An investor can also submit a letter from their accountant, employer, or a registered broker or advisor confirming their investor status.

Third-party Accredited Investor Verification

A third-party verification letter qualifies an investor’s accredited status by certifying that a registered broker, investment advisor, licensed attorney, or certified public accountant took steps to confirm the investor’s status within the last three months (5).

The verification letter should include confirmation from the investor that:

  • The supporting documents (including federal income tax forms) provided to the third-party verifier are true, correct, and complete.
  • The investor reasonably expects to earn income in the current calendar year that meets the income qualifications.
  • The investor disclosed all liabilities necessary to determine their net worth.

Companies can also use third-party services that verify accredited investors. Here’s an example of a letter for investor verification.

Should You Only Accept Financial Advice from an Accredited Investor?

While you might think of accredited investors simply as high-net-worth individuals, many experienced financial professionals qualify as accredited investors because of their in-depth knowledge of investments.

However, spouses and spousal equivalents of accredited investors also qualify without needing to meet the financial or professional requirements, so it’s still important to verify your advisor’s professional qualifications before making investments based on their suggestions.


Links:

1 https://www.ecfr.gov/current/title-17/chapter-II/part-230/subject-group-ECFR6e651a4c86c0174/section-230.501
2 https://www.sec.gov/oiea/investor-alerts-bulletins/ib_privateplacements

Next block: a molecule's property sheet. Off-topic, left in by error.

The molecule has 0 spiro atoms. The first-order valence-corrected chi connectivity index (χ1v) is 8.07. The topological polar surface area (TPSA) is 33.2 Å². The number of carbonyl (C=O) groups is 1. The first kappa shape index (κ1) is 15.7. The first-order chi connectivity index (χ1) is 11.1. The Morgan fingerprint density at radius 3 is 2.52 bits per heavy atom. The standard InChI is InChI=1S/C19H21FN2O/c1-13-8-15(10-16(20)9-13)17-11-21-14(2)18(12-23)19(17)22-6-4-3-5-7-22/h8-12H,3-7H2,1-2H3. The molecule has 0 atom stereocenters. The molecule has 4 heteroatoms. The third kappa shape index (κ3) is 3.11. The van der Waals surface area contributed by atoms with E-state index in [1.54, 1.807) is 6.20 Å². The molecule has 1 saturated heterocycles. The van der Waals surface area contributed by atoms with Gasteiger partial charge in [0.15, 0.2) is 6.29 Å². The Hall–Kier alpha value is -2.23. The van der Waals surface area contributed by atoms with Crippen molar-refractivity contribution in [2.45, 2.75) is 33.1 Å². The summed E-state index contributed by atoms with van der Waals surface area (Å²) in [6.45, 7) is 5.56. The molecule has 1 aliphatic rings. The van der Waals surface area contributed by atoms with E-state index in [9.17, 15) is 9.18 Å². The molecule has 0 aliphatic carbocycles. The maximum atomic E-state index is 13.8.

3 https://www.sec.gov/education/capitalraising/building-blocks/accredited-investor
4 https://www.investor.gov/introduction-investing/general-resources/news-alerts/alerts-bulletins/investor-bulletins/updated-3

Legal Disclaimer

The information provided in this article is for general informational purposes only and should not be construed as legal or tax advice. The content presented is not intended to be a substitute for professional legal, tax, or financial advice, nor should it be relied upon as such. Readers are encouraged to consult with their own attorney, CPA, and tax advisors to obtain specific guidance and advice tailored to their individual circumstances. No responsibility is assumed for any inaccuracies or errors in the information contained herein, and John Montague and Montague Law expressly disclaim any liability for any actions taken or not taken based on the information provided in this article.

Contact Info

Address: 5422 First Coast Highway
Suite #125
Amelia Island, FL 32034

Phone: 904-234-5653

More Articles

Illustration of AI ethics and responsibilities

Elon Musk OpenAI Lawsuit: Navigating the Future of AI Ethics and Governance

Elon Musk’s lawsuit against OpenAI marks a turning point, questioning the ethics and direction of AI development. At heart, the dispute reflects a clash between Musk’s vision for open, beneficial AI and OpenAI’s alleged shift towards profit-driven practices. This case not only scrutinizes OpenAI’s commitments but also prompts a wider debate on the future of AI, emphasizing the need for transparency and ethical stewardship in technology.

Read More